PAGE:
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Colorful, eclectic, art-filled garden reflects designer JJ De Sousa’s hip style

one, including herself, would call JJ De Sousa conventional. Her
larger-than-life personality transfers to everything she does, from the
exuberant garden and colorful brick home in Southeast Portland to Digs
Inside Out, the home and garden shop and headquarters for her
design business.

After completing the design course at Portland
Community College nine years ago, De Sousa jumped right in, leaving
behind a boring career in corporate human resources to design interiors
and gardens, a job she finds entirely fulfilling.

“I’m so
lucky,” she says. “I get to be surrounded by beautiful things and
beautiful spaces. I can hardly believe this is my life.”

Much of her design basics are found in her garden:


regard for red morphed into an ardor for orange — not a long stretch
— when the color made a deep bow in the marketplace several years ago.
Orange makes neutrals pop, and using it repetitively to unify the space
creates an unself-conscious way for the eye to move through the garden.
“Orange is such an eye-catching color,” De Sousa says, “it just works.”
Dutch to the bone, she mentions it doesn’t hurt that orange is the color
of the royal House of Oranje and the Dutch soccer team Ajax.


of the art in the garden is made of salvaged items and by local
artists. “We’ve got such an abundance of local talent, and I want to
support them,” says De Sousa, who not only buys the art for her home,
but carries it in her shop as well.


“I had
a high-maintenance garden,” says De Sousa, “and I got over it.” Once
she bridged that chasm, succulents became her go-to plants. “They’re so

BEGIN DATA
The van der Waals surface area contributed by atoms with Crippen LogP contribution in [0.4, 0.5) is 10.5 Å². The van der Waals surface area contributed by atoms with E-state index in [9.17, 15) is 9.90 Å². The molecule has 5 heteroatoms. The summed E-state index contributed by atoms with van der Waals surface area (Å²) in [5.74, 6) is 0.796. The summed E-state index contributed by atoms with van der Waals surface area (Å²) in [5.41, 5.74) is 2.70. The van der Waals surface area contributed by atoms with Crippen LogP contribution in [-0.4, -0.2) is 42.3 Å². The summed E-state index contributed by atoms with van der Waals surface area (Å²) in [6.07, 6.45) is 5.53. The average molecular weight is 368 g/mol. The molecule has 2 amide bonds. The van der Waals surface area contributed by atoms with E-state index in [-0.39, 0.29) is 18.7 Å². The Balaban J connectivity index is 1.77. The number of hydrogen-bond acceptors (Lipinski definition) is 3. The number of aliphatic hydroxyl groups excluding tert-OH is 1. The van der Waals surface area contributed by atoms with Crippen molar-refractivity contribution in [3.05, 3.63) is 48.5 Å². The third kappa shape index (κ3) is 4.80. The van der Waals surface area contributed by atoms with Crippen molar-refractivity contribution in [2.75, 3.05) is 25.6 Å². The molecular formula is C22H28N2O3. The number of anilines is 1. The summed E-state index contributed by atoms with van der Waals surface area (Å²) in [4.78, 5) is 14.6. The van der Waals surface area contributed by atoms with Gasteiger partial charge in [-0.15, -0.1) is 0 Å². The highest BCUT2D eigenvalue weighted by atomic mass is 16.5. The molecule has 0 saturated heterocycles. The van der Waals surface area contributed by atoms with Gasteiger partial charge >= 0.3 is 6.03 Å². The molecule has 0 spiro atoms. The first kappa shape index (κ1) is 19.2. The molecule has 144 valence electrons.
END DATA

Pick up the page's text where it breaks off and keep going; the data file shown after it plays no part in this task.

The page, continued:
low care, and so architectural. I’ve always liked sharp, prickly


With five cats and two dogs, De Sousa
and her husband, José, have plenty of furry company. Fluff, short for
Marshmallow Fluff, in particular enjoys hanging out. “She’s our
good-will ambassador; she follows people around the garden and talks to
them,” says De Sousa as the white cat with one green and one blue eye
jumps into a nearby chair and starts meowing.

Other fauna
includes an inside joke missed by many: Chicken roosting boxes are
planted with hens and chicks, which also go into zinc tubular chicken


Metal is repeated throughout the garden in
accents and hardscape such as the fence, which gives both a modern and a
rustic feeling. The corrugated sheets were purposely set horizontally
to “give the feeling like you’re moving in one direction.”


and fire pits, blankets and durable, year-round furniture allow the De
Sousas to eat, entertain and hang out in their garden from April to
December. The horseshoe sectional is made of recycled polyethylene,
which is naturally anti-microbial to keep mildew at bay. “I haven’t
touched it in five years,” JJ says. She urges people to create spaces
within spaces. “People think of their gardens as one big space instead
of breaking it down into smaller ones,” says the designer. “It’s like
painting a room dark; it makes the walls recede.” It must be, because
her 77-by-127- foot lot is home to six areas that will seat 66 people.


Sousa is a hands-on designer, who starts with broad ideas and narrows
them down. Drawings aren’t her way. “I use more of an organic approach,”
she says. “I know I want a water feature or a retaining wall here or
there. Then I work on materials later. But sometimes you find a killer
piece that can throw your design on edge, and the next thing you know,
you’re changing everything.”



Buy the best you can afford. When it comes to outside furniture and
furnishings, you really do get what you pay for. Durable materials last
for years and so are more sustainable than cheap ones that soon end up
in the landfill.

— Don’t be afraid of color; it can change everything.

— Good lighting is essential and so often overlooked.

— Create spaces within your space. When you break it down into smaller areas, it actually makes it feel and look bigger.

— Make intentional entertaining spaces: places to sit, to lie down and to eat.

— Don’t buy everything new or right now. Take your time and create a garden that reflects who you are and how you live.


Digs Inside Out, 1829 N.E. Alberta St., 503-460-3447,
a new venture of 18 merchants focusing on vintage and
salvage home and garden items, set to open Wednesday; 1005 S.E. Grand
Ave., kitty-corner to Rejuvenation Hardware; 503-208-2580; JJ De Sousa has two spaces, one an apothecary
of lotions, soaps and other potions called Apotheek; the other for
smaller home decor pieces called House of Oranje.

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